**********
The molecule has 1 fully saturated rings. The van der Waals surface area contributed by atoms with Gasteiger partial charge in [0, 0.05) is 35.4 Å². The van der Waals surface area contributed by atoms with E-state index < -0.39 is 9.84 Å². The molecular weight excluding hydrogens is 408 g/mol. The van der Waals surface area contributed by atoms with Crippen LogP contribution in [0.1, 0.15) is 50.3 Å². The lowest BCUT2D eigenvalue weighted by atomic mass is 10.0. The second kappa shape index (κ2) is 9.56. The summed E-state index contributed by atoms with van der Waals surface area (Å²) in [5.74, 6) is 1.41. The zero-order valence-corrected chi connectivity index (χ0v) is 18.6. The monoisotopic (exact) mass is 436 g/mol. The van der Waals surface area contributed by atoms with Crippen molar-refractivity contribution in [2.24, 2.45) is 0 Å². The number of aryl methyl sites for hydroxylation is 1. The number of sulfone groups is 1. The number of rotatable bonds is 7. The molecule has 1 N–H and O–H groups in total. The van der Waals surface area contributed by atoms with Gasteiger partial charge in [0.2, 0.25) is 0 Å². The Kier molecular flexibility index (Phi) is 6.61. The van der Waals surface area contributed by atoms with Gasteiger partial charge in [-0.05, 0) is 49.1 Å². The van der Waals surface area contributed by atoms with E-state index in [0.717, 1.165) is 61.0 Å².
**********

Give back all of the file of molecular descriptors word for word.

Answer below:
The molecule has 1 fully saturated rings. The van der Waals surface area contributed by atoms with Gasteiger partial charge in [0, 0.05) is 35.4 Å². The van der Waals surface area contributed by atoms with E-state index < -0.39 is 9.84 Å². The molecular weight excluding hydrogens is 408 g/mol. The van der Waals surface area contributed by atoms with Crippen LogP contribution in [0.1, 0.15) is 50.3 Å². The lowest BCUT2D eigenvalue weighted by atomic mass is 10.0. The second kappa shape index (κ2) is 9.56. The summed E-state index contributed by atoms with van der Waals surface area (Å²) in [5.74, 6) is 1.41. The zero-order valence-corrected chi connectivity index (χ0v) is 18.6. The monoisotopic (exact) mass is 436 g/mol. The van der Waals surface area contributed by atoms with Crippen molar-refractivity contribution in [2.24, 2.45) is 0 Å². The number of aryl methyl sites for hydroxylation is 1. The number of sulfone groups is 1. The number of rotatable bonds is 7. The molecule has 1 N–H and O–H groups in total. The van der Waals surface area contributed by atoms with Gasteiger partial charge in [0.2, 0.25) is 0 Å². The Kier molecular flexibility index (Phi) is 6.61. The van der Waals surface area contributed by atoms with Gasteiger partial charge in [-0.05, 0) is 49.1 Å². The van der Waals surface area contributed by atoms with E-state index in [0.717, 1.165) is 61.0 Å².